Prof. Kai Ruppert & Faraz Amzajerdian - CMIC/WEISS Joint Seminar Series
30 November 2022, 1:00 pm–2:00 pm
Prof. Kai Ruppert & Faraz Amzajerdian - FMIG (Functional and Metabolic Imaging Group), UPenn- invited talks as part of CMIC/WEISS Joint Seminar Series
UCL Centre for Medical Image Computing and Wellcome/EPSRC Centre for Interventional and Surgical Sciences
Speaker: Prof. Kai Ruppert - FMIG (Functional and Metabolic Imaging Group), UPenn
Title: Assessing Pulmonary Physiology with 0-D and 1-D Hyperpolarized Xenon-129 MRI
Measuring hyperpolarized xenon-129 (HXe) transfer from the alveolar gas phase to the lung tissue, the so-called dissolved-phase compartment, can provide important insights into pulmonary function. The dissolved-phase imaging techniques currently in use can be divided into two general types: (1) spatially-resolved measurements of the macroscopic xenon distribution within the lung parenchyma as dictated by the structure and physiology of the lung; and (2) high-speed spectroscopic or 1-D measurements with millisecond temporal resolution that capture the xenon gas uptake by the lung tissue and transport by the pulmonary circulation as a function of time. This talk will focus on the latter, in particular how microscopic
changes in the alveolar septal wall far below the spatial resolution of existing diagnostic imaging modalities are accessible to this technique in the form of altered xenon dissolved-phase signal dynamics.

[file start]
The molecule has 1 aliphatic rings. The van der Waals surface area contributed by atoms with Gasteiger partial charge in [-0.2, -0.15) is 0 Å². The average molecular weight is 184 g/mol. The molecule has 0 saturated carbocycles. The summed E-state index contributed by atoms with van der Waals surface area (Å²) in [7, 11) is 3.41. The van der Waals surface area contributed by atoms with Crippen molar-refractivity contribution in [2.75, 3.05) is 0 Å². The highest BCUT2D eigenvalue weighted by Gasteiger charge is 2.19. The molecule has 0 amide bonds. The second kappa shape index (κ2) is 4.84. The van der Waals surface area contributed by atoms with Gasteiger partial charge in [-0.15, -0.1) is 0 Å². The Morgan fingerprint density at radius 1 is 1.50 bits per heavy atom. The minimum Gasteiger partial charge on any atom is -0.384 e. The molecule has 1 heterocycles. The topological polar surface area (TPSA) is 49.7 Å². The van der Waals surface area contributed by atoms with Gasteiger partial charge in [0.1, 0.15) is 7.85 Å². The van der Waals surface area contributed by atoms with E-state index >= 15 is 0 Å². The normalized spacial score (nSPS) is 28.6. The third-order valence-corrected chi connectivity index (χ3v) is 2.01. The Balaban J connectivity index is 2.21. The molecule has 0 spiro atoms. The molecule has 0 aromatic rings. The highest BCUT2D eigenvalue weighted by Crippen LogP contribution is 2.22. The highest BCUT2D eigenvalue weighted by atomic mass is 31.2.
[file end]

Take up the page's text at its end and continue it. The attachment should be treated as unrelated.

Dr. Ruppert received his Master's degree from the Technical University of Braunschweig, Germany, in 1994. He subsequently entered graduate school at the University of Virginia, USA, where he was awarded his PhD degree in Biophysics in 1999. He stayed at the University of Virginia for another 1.5 years as a postdoc and became involved in the budding hyperpolarized noble gas MRI program at that institution. For the past 25+ years he has been working to develop MRI pulse sequences, and for 20+ years his work has been particularly focused on pulse sequences in the field of hyperpolarized media MRI with emphasis on the lung. In recent years, Dr. Ruppert has studied the feasibility of using metrics of pulmonary xenon gas exchange for assessing lung function with hyperpolarized xenon-129 MRI.
Speaker: Faraz Amzajerdian - FMIG (Functional and Metabolic Imaging Group), UPenn
Title: Imaging Ventilation and Gas Exchange Dynamics with Xenon MRI
Traditional hyperpolarized xenon-129 (HXe) approaches have typically involved long breath-holds at end-inspiration or end-expiration, producing static snapshots which may not fully characterize lung behavior and may be insensitive to the heterogeneous replacement of air with xenon. Therefore to fully quantify the dynamics of ventilation and gas exchange, information from all phases of the breathing cycle is needed. While acquiring this information in a single breath is challenging due to signal limitations, imaging over the course of several breaths instead replenishes available signal and better represents natural breathing. In this talk, we will present a novel approach for continuously imaging gas- and dissolved-phase xenon in free-breathing subjects and retrospectively gating the acquired signals into distinct respiratory phases for analysis.
Mr. Amzajerdian is a graduate student in the department of bioengineering at the University of Pennsylvania. He has been developing and implementing MRI pulse sequences for hyperpolarized xenon-129 with a focus on imaging and assessing late-stage lung disease patients and lung transplant recipients. His work primarily involves quantifying gas exchange and capturing the dynamics of xenon uptake for single-breath, multi-breath, and free-breathing regimes.
Chair: Geoff Parker